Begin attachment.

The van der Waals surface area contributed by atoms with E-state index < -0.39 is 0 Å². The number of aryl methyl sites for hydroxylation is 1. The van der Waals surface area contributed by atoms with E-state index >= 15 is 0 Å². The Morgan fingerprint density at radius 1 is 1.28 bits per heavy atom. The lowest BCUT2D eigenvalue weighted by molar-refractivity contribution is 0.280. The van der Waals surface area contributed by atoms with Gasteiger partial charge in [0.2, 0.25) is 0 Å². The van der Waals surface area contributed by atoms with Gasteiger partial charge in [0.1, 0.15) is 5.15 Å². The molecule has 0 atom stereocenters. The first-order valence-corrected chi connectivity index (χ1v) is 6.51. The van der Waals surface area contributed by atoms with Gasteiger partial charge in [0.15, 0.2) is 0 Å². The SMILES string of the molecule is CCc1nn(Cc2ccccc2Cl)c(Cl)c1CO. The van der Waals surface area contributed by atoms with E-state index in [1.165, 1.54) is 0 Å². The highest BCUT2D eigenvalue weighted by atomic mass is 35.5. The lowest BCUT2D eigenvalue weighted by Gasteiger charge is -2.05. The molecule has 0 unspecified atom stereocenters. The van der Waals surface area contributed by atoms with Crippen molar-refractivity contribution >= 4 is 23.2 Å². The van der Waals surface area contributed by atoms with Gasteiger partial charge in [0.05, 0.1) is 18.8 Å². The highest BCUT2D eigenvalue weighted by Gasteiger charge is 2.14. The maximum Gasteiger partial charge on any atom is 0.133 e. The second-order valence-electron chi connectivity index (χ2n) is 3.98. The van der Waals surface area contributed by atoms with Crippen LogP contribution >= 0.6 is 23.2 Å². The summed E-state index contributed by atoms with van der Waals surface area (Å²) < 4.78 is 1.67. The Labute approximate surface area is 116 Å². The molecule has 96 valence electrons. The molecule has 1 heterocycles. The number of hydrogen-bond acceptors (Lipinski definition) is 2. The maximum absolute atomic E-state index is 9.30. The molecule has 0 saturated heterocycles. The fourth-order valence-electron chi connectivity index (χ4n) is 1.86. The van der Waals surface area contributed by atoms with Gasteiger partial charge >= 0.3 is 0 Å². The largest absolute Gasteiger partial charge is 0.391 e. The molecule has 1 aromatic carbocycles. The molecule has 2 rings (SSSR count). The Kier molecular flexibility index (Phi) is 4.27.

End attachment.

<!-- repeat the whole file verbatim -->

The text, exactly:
The van der Waals surface area contributed by atoms with E-state index < -0.39 is 0 Å². The number of aryl methyl sites for hydroxylation is 1. The van der Waals surface area contributed by atoms with E-state index >= 15 is 0 Å². The Morgan fingerprint density at radius 1 is 1.28 bits per heavy atom. The lowest BCUT2D eigenvalue weighted by molar-refractivity contribution is 0.280. The van der Waals surface area contributed by atoms with Gasteiger partial charge in [0.2, 0.25) is 0 Å². The van der Waals surface area contributed by atoms with Gasteiger partial charge in [0.1, 0.15) is 5.15 Å². The molecule has 0 atom stereocenters. The first-order valence-corrected chi connectivity index (χ1v) is 6.51. The van der Waals surface area contributed by atoms with Gasteiger partial charge in [0.15, 0.2) is 0 Å². The SMILES string of the molecule is CCc1nn(Cc2ccccc2Cl)c(Cl)c1CO. The van der Waals surface area contributed by atoms with E-state index in [1.165, 1.54) is 0 Å². The highest BCUT2D eigenvalue weighted by atomic mass is 35.5. The lowest BCUT2D eigenvalue weighted by Gasteiger charge is -2.05. The molecule has 0 unspecified atom stereocenters. The van der Waals surface area contributed by atoms with Crippen molar-refractivity contribution >= 4 is 23.2 Å². The van der Waals surface area contributed by atoms with Gasteiger partial charge in [0.05, 0.1) is 18.8 Å². The highest BCUT2D eigenvalue weighted by Gasteiger charge is 2.14. The maximum Gasteiger partial charge on any atom is 0.133 e. The second-order valence-electron chi connectivity index (χ2n) is 3.98. The van der Waals surface area contributed by atoms with Crippen LogP contribution >= 0.6 is 23.2 Å². The summed E-state index contributed by atoms with van der Waals surface area (Å²) < 4.78 is 1.67. The Labute approximate surface area is 116 Å². The molecule has 96 valence electrons. The molecule has 1 heterocycles. The number of hydrogen-bond acceptors (Lipinski definition) is 2. The maximum absolute atomic E-state index is 9.30. The molecule has 0 saturated heterocycles. The fourth-order valence-electron chi connectivity index (χ4n) is 1.86. The van der Waals surface area contributed by atoms with Gasteiger partial charge >= 0.3 is 0 Å². The largest absolute Gasteiger partial charge is 0.391 e. The molecule has 1 aromatic carbocycles. The molecule has 2 rings (SSSR count). The Kier molecular flexibility index (Phi) is 4.27.